Contour navigating improves skills and proves map reading can be fun

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Paddy Wilmot developed his skills in contour map reading and found his enjoyment of the mountains was greatly enhanced.

“I had done a fair bit of micro navigation and general navigation whilst undertaking Mountain Leader training. This involved calculating routes from a-b using compass bearings, timings and pacings, and a storyboard based on map features like walls, boundaries, cairns or sheepfolds etc. This method of navigating has such a complex story board that it requires constant referring to the map and compass and complex pacings and timings, not conducive to a comfortable walk in the hills and an interesting conversation with your companions. I wanted to be able to navigate with my map and compass, for the most part, zipped inside my pocket.

I mentioned to Joe that I wanted to be able to stow my map a bit more. He said I needed to learn contour navigating, using the contours to ‘see’ the shape of the land and even using the fall line as a compass. We went off to a bowl, under Moel Hebog, to find a ruined cottage using only the contours to find it and then using only the contours to ‘prove’ that it was there.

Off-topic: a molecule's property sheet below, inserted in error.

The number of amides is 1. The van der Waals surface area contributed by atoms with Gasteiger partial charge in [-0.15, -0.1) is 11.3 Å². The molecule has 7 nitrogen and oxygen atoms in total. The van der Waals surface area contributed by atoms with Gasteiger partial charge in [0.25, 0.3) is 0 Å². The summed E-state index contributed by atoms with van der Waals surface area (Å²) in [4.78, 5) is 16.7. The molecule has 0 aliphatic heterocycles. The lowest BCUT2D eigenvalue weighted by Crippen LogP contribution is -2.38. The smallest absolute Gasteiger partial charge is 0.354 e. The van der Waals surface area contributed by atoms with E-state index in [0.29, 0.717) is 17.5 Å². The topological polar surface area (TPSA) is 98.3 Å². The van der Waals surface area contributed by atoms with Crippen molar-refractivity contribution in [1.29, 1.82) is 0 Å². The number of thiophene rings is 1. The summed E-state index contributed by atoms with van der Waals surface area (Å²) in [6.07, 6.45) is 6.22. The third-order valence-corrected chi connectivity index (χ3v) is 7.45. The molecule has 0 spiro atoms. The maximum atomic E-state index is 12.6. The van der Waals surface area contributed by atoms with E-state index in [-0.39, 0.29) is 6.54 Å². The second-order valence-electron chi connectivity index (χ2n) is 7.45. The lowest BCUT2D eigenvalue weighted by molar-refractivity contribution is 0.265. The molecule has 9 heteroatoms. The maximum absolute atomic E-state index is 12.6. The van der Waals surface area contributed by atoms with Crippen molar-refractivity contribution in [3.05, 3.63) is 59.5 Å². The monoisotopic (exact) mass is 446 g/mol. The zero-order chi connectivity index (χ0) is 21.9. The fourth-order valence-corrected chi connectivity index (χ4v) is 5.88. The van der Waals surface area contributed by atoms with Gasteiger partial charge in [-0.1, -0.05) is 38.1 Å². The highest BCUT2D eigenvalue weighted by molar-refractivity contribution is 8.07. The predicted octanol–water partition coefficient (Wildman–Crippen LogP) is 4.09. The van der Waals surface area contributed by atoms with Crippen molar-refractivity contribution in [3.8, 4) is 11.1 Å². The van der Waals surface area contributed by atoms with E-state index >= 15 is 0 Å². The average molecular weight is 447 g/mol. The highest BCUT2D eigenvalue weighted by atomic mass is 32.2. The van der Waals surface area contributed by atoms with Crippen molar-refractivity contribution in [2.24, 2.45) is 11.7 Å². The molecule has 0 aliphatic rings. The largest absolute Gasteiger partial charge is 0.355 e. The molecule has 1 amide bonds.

I suddenly got it. From then on we navigated to find little irregularities in the contours. For each leg we analysed the shape of the land as the storyboard and put the map away before setting off, only pulling out the map again when we had decided that the destination, the small flattening say, had been reached. In due course Joe said, “put your compass away, use the contours to orient your map”.

This has revolutionised my navigating and my enjoyment of map reading a walk in the mountains. Joe is the only instructor I have come across who teaches this.”

Well done Paddy, we’re pleased you found that map reading can be fun. The team at Mountaineering Joe wish you every success with your Mountain Leader qualification.